When an ARP message arrives, the protocol specifies that the receiver must perform two basic steps. In the first step, the receiver extracts the sender’s address binding and checks to see if the sender’s address is present in the cache. If so, the receiver uses the binding in the incoming ARP message to replace the previously stored binding. Updating a stored binding is an optimization that is especially useful in cases where the sender’s hardware address has changed. In the second step, the receiver examines the OPERATION field of the message to determine whether the message is a request or a response. If the message is a response, the receiver must have previously issued a request, and is waiting for the binding. If the message is a request, the receiver compares field TARGET PADDR with the local protocol address. If the two are identical, the computer is the target of the request, and must send an ARP response. To form the response, the computer begins with the incoming message, reverses the senders and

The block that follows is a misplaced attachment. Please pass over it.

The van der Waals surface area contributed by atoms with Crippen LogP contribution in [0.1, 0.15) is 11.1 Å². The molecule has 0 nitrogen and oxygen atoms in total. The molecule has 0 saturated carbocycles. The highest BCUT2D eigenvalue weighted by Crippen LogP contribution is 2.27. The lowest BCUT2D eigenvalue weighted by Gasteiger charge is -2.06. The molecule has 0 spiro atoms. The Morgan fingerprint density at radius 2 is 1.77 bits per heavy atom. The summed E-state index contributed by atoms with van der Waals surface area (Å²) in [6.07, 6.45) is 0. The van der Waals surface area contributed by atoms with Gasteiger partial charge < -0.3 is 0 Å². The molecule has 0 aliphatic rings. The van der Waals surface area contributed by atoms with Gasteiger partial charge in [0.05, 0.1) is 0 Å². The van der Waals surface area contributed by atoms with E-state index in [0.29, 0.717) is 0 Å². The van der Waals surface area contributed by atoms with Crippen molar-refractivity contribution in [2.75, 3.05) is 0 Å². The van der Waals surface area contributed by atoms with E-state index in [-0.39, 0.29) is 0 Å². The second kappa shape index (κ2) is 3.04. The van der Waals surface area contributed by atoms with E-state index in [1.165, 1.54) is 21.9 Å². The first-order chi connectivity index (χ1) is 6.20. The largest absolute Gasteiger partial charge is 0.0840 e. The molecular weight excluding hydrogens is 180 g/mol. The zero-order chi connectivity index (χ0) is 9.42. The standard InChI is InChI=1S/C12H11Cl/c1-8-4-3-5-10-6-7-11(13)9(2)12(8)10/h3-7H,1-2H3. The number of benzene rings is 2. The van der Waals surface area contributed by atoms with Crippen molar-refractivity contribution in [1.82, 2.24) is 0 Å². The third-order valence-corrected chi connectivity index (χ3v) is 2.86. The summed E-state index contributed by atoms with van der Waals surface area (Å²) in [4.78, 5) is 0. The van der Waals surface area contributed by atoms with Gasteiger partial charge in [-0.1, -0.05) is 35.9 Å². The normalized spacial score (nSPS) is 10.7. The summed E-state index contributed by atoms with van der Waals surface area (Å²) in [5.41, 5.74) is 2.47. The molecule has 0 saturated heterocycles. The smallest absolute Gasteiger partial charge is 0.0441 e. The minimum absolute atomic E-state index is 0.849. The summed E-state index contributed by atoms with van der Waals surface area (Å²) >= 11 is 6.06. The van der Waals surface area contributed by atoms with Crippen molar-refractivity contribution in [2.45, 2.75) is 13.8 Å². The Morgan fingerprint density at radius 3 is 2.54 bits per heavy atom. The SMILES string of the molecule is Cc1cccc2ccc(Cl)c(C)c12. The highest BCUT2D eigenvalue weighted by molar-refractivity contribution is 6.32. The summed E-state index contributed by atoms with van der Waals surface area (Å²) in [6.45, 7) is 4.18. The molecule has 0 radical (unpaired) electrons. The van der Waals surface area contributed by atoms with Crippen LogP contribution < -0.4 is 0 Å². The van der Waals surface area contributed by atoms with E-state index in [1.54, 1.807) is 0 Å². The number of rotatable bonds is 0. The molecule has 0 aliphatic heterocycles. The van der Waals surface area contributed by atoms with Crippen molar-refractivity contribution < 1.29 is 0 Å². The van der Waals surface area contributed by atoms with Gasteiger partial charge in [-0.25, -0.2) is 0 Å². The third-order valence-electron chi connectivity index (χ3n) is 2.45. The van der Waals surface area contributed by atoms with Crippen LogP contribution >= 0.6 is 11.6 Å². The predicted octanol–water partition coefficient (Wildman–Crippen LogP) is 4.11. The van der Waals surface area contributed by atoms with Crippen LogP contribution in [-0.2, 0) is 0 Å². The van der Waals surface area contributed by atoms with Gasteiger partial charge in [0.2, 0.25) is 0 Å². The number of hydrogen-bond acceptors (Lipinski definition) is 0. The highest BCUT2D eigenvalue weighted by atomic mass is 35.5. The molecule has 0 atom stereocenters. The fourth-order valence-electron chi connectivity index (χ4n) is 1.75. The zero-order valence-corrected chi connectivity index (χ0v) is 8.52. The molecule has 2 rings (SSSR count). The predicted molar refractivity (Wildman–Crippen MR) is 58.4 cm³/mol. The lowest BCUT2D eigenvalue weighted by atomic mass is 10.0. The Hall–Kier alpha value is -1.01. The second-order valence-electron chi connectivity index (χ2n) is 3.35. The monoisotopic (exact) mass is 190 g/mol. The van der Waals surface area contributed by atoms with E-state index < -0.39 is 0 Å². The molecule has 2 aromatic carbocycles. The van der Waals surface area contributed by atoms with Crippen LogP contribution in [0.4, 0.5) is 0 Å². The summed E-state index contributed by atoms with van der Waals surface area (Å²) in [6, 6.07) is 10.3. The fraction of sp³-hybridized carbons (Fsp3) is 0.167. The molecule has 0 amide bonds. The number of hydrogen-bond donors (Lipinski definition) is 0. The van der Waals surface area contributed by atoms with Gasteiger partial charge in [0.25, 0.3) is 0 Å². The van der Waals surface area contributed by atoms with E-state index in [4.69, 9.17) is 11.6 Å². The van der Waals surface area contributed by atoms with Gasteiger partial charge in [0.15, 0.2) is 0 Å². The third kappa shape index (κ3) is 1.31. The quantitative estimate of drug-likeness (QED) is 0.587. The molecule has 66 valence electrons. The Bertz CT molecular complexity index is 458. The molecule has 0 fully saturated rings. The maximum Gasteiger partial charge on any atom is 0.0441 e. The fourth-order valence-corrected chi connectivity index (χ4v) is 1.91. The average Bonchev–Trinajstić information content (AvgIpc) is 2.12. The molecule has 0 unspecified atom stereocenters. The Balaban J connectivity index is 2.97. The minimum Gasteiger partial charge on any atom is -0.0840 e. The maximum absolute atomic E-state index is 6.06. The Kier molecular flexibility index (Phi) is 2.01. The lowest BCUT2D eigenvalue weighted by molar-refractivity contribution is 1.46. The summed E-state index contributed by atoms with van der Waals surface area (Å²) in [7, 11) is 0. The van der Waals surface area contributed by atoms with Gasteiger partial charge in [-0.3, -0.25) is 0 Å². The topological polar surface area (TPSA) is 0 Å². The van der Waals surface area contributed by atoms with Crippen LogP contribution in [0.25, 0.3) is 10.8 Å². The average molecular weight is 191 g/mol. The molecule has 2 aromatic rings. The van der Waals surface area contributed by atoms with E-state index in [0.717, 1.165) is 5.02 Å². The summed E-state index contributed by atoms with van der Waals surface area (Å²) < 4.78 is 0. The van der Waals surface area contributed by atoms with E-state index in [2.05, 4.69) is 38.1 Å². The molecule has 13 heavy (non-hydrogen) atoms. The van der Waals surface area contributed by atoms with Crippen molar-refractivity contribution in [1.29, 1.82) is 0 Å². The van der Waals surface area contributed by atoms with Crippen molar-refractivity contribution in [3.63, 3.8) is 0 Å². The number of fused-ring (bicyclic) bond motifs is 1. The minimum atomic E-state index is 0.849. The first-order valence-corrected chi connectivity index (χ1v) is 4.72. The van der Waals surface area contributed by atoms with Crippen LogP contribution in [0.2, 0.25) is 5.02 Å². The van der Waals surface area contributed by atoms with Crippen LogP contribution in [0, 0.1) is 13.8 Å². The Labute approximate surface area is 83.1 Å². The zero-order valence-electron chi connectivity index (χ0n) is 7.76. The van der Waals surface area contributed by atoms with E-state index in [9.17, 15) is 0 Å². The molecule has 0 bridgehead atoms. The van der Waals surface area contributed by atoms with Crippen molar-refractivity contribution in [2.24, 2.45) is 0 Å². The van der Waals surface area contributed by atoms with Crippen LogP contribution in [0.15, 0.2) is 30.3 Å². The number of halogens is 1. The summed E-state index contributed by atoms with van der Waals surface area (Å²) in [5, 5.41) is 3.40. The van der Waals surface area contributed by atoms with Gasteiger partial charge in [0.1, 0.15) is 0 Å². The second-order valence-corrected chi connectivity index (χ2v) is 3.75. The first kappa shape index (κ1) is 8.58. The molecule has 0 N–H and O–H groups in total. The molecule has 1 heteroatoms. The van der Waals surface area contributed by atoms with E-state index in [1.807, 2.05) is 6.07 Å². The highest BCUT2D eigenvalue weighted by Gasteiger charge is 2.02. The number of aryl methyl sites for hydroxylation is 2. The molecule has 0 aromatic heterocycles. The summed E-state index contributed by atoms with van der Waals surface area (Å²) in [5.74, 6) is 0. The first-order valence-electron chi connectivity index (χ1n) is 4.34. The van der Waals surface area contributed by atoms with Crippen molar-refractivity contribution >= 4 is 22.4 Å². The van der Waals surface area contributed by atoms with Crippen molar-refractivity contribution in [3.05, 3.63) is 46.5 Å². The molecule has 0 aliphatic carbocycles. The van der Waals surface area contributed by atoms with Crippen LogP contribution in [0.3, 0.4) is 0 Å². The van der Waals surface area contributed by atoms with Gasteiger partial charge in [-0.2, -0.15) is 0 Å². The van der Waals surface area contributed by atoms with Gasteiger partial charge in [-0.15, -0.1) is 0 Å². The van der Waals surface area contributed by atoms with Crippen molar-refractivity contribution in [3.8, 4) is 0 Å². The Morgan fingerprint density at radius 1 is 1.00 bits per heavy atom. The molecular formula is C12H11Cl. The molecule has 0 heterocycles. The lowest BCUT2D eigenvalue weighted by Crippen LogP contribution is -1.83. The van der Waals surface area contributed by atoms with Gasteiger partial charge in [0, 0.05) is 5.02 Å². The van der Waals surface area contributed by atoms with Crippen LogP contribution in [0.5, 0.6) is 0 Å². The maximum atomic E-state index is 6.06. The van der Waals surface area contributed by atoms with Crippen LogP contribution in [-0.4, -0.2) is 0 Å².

target’s bindings, inserts its hardware address in field SENDER HADDR, and changes the OPERATION field to 2.
ARP contains a further optimization: after a computer replies to an ARP request, the computer extracts the sender’s address binding from the request and adds the binding to its cache for later use. To understand the optimization, it is necessary to know two facts:
O Most computer communication involves two-way traffic – if a
message travels from one computer to another, probability is high that a reply will travel back.
O Because each address binding requires memory, a computer cannot
store an arbitrary number of address bindings.
The first fact explains why extracting the sender’s address binding optimizes ARP performance. To understand the optimization, recall that a computer only sends an ARP request for a given target when it has a packet to deliver to that target. Thus, when computer W sends an ARP request for computer Y, W must have a message to deliver to Y. It is likely that once the packet has been delivered, a packet will be sent back from Y to W. If Y does not have an address binding for W, Y will need to broadcast an ARP request (and W will need to reply).